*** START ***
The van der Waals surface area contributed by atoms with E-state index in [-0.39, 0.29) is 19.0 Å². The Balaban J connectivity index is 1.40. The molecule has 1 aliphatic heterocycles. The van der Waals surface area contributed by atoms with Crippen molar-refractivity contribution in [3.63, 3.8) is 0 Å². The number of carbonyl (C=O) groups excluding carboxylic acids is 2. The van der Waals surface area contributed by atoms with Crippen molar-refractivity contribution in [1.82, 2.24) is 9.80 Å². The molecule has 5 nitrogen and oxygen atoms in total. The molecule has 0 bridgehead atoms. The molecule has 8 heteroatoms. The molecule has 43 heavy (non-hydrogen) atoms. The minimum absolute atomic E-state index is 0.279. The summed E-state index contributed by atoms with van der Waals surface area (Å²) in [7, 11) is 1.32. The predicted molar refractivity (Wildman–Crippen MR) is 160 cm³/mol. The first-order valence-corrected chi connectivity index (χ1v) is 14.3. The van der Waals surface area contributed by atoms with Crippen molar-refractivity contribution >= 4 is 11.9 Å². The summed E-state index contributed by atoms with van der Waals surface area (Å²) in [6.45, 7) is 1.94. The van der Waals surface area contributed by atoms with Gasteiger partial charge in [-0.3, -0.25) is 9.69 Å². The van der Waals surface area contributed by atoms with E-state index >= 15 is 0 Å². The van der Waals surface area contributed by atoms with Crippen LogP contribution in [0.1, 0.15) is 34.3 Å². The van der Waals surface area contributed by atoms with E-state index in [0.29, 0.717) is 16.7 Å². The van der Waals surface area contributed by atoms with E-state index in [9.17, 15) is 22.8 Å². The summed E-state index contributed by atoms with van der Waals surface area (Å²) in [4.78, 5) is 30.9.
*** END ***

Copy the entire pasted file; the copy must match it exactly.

The van der Waals surface area contributed by atoms with E-state index in [-0.39, 0.29) is 19.0 Å². The Balaban J connectivity index is 1.40. The molecule has 1 aliphatic heterocycles. The van der Waals surface area contributed by atoms with Crippen molar-refractivity contribution in [3.63, 3.8) is 0 Å². The number of carbonyl (C=O) groups excluding carboxylic acids is 2. The van der Waals surface area contributed by atoms with Crippen molar-refractivity contribution in [1.82, 2.24) is 9.80 Å². The molecule has 5 nitrogen and oxygen atoms in total. The molecule has 0 bridgehead atoms. The molecule has 8 heteroatoms. The molecule has 43 heavy (non-hydrogen) atoms. The minimum absolute atomic E-state index is 0.279. The summed E-state index contributed by atoms with van der Waals surface area (Å²) in [7, 11) is 1.32. The predicted molar refractivity (Wildman–Crippen MR) is 160 cm³/mol. The first-order valence-corrected chi connectivity index (χ1v) is 14.3. The van der Waals surface area contributed by atoms with Crippen molar-refractivity contribution >= 4 is 11.9 Å². The summed E-state index contributed by atoms with van der Waals surface area (Å²) in [6.45, 7) is 1.94. The van der Waals surface area contributed by atoms with Gasteiger partial charge in [-0.3, -0.25) is 9.69 Å². The van der Waals surface area contributed by atoms with E-state index >= 15 is 0 Å². The van der Waals surface area contributed by atoms with Crippen LogP contribution in [0.1, 0.15) is 34.3 Å². The van der Waals surface area contributed by atoms with E-state index in [0.29, 0.717) is 16.7 Å². The van der Waals surface area contributed by atoms with E-state index in [9.17, 15) is 22.8 Å². The summed E-state index contributed by atoms with van der Waals surface area (Å²) in [4.78, 5) is 30.9.